After years of smearing Donald Trump at every turn, Democrats, shamelessly but ably assisted by their media messenger boys, have now set their sights on another bright star in the Republican Party, Florida Gov. Ron DeSantis.
He’s overwhelmingly favored to win re-election in November, and his name pops up quite frequently when the conversation turns to the 2024 presidential race.
DeSantis is known for going against the grain and marching to the beat of his own drum, particularly in how he has dealt with the pandemic. Agree or disagree, those are his decisions. He owns them, and it’s fair to judge him accordingly.
What is patently unfair, though — and egregious journalistic malpractice — is to misrepresent a bill DeSantis recently signed into law to make it seem as if Florida schools are now a cesspool of ostracization.
Democrats have labeled it the “Don’t Say Gay” law, and the media seems more than happy to perpetuate that narrative.
An NBC News headline reads, “‘Don’t Say Gay’ bill: Florida Senate passes controversial LGBTQ school measure,” which NBC reported would “ban classroom discussion about sexual orientation or gender identity in primary schools.”
It’s a particularly flawed account. Not only does it focus on only one component of the law — you guessed it, the one likely to get the most clicks — but to purport that it forbids “discussion” is misleading. CNN also mischaracterized it this way, as have numerous copycats.
The law, aptly titled Parental Rights in Education, focuses on increasing parent notification and awareness of what their children are learning. It gives parents full access to their children’s health and academic records and the right not to have their children subjected to questionnaires about well-being that parents did not review and consent to ahead of time.
Of course, the media didn’t focus on those issues. They’re not controversial. You can probably count on one hand the number of Americans who’d say, “It’s perfectly fine with me not to have access to my children’s records.” Problem is, too many media outlets place profit above all else, and uncontroversial topics don’t yield high ratings.
Enter the sexy topic of sex — more specifically, sexual orientation.
There’s only one sentence in the new law on the topic: “Classroom instruction by school personnel or third parties on sexual orientation or gender identity may not occur in kindergarten through grade 3 or in a manner that is not age-appropriate or developmentally appropriate for students in accordance with state standards.”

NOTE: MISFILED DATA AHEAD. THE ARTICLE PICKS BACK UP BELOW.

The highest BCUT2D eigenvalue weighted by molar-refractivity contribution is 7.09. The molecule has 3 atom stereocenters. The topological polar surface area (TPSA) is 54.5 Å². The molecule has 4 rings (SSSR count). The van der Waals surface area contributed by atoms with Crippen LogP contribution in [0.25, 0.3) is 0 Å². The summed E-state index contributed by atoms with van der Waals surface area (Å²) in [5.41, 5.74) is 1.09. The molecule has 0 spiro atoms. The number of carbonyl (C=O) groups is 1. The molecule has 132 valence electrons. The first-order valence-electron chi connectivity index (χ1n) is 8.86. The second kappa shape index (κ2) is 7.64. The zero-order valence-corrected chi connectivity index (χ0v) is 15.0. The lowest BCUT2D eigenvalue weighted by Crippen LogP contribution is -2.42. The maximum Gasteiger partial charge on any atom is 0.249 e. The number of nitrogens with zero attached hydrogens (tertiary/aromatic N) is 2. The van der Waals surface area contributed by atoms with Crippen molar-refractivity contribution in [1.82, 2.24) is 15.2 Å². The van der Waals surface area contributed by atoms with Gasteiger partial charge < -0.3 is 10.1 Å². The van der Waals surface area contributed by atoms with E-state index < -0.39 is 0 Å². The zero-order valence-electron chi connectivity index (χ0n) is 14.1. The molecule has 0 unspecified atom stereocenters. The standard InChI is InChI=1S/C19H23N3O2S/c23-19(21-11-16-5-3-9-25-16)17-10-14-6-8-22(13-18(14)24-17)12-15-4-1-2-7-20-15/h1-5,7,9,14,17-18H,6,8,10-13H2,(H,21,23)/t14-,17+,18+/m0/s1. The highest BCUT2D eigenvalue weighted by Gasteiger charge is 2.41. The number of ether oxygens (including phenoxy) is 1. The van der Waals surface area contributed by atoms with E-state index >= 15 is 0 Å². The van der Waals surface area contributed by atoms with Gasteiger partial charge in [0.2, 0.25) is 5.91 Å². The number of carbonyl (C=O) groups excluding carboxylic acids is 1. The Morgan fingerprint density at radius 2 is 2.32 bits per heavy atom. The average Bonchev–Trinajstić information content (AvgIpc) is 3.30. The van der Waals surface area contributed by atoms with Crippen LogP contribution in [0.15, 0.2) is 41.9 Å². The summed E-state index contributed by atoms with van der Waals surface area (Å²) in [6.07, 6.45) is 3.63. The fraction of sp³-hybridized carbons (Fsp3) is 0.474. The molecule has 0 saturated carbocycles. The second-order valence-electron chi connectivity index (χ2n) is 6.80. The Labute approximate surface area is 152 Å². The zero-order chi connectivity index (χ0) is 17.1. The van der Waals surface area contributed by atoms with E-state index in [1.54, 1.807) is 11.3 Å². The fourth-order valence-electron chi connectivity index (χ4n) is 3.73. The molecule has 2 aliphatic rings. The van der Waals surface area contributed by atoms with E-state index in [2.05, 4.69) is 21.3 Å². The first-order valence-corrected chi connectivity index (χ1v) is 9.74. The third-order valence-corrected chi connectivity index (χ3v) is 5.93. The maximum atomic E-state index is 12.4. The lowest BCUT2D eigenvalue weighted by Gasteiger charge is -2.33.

Notice that the ban is on classroom instruction, not discussion, and is only absolute in kindergarten through third grade.
In other words, when the second-grade teacher asks, “What did you do this weekend?” and a student replies, “I went to the beach with my two moms,” that’s perfectly fine. Even if the student says, “One of my moms used to be a man,” the teacher’s not in trouble.
However, the law does prevent the admittedly rare but not impossible scenario wherein an overzealous teacher, seeing 8-year-old Johnny grab his classmate Suzie’s hair ribbon and wear it in his own hair for a laugh, says to him, “Johnny, do you feel more comfortable as a girl? Because it’s OK if you become a girl and call yourself Joanie.”
Now Disney’s getting into the act, denouncing the new law because “it could be used to unfairly target gay, lesbian, non-binary and transgender kids and families.” How?
Members of the illiberal cancel culture left, who often seek to censor any idea that doesn’t perfectly conform to their own ideological worldview, now complain that this law runs contrary to their proclivity for free speech in an open, thriving marketplace of ideas.
If that weren’t so maddeningly hypocritical, it would be hilarious.
Then again, something tells me that if the governor in question were New Jersey’s Phil Murphy or Pennsylvania’s Tom Wolf instead of DeSantis, the headlines would read, “New Law Strongly Supports Parent-Teacher Collaboration,” and Disney would’ve handed him a Magic Kingdom hat to wear when he signed it.
This article appeared originally on The Western Journal.
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